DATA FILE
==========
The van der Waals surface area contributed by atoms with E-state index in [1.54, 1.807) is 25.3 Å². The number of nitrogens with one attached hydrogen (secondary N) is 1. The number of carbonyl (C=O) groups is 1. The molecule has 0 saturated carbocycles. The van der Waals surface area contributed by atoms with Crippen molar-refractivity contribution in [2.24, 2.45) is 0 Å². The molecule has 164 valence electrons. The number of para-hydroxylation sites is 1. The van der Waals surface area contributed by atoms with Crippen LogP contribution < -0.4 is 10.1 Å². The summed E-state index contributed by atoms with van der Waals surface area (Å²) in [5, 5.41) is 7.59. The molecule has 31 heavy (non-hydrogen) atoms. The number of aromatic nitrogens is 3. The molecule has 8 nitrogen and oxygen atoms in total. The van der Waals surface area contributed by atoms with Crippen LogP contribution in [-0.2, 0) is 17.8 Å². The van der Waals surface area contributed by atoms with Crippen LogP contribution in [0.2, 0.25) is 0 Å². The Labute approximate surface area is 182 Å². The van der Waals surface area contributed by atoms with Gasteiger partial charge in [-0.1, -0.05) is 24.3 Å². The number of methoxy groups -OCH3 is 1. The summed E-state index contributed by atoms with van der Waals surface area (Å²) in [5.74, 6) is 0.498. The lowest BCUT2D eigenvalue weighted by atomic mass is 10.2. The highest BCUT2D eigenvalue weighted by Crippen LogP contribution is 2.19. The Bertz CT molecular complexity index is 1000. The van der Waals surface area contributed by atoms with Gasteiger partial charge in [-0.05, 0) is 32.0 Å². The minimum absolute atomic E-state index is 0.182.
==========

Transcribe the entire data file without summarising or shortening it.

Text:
The van der Waals surface area contributed by atoms with E-state index in [1.54, 1.807) is 25.3 Å². The number of nitrogens with one attached hydrogen (secondary N) is 1. The number of carbonyl (C=O) groups is 1. The molecule has 0 saturated carbocycles. The van der Waals surface area contributed by atoms with Crippen molar-refractivity contribution in [2.24, 2.45) is 0 Å². The molecule has 164 valence electrons. The number of para-hydroxylation sites is 1. The van der Waals surface area contributed by atoms with Crippen LogP contribution < -0.4 is 10.1 Å². The summed E-state index contributed by atoms with van der Waals surface area (Å²) in [5, 5.41) is 7.59. The molecule has 31 heavy (non-hydrogen) atoms. The number of aromatic nitrogens is 3. The molecule has 8 nitrogen and oxygen atoms in total. The van der Waals surface area contributed by atoms with Crippen LogP contribution in [-0.2, 0) is 17.8 Å². The van der Waals surface area contributed by atoms with Crippen LogP contribution in [0.2, 0.25) is 0 Å². The Labute approximate surface area is 182 Å². The van der Waals surface area contributed by atoms with Gasteiger partial charge in [-0.1, -0.05) is 24.3 Å². The number of methoxy groups -OCH3 is 1. The summed E-state index contributed by atoms with van der Waals surface area (Å²) in [5.74, 6) is 0.498. The lowest BCUT2D eigenvalue weighted by atomic mass is 10.2. The highest BCUT2D eigenvalue weighted by Crippen LogP contribution is 2.19. The Bertz CT molecular complexity index is 1000. The van der Waals surface area contributed by atoms with Gasteiger partial charge in [-0.05, 0) is 32.0 Å². The minimum absolute atomic E-state index is 0.182.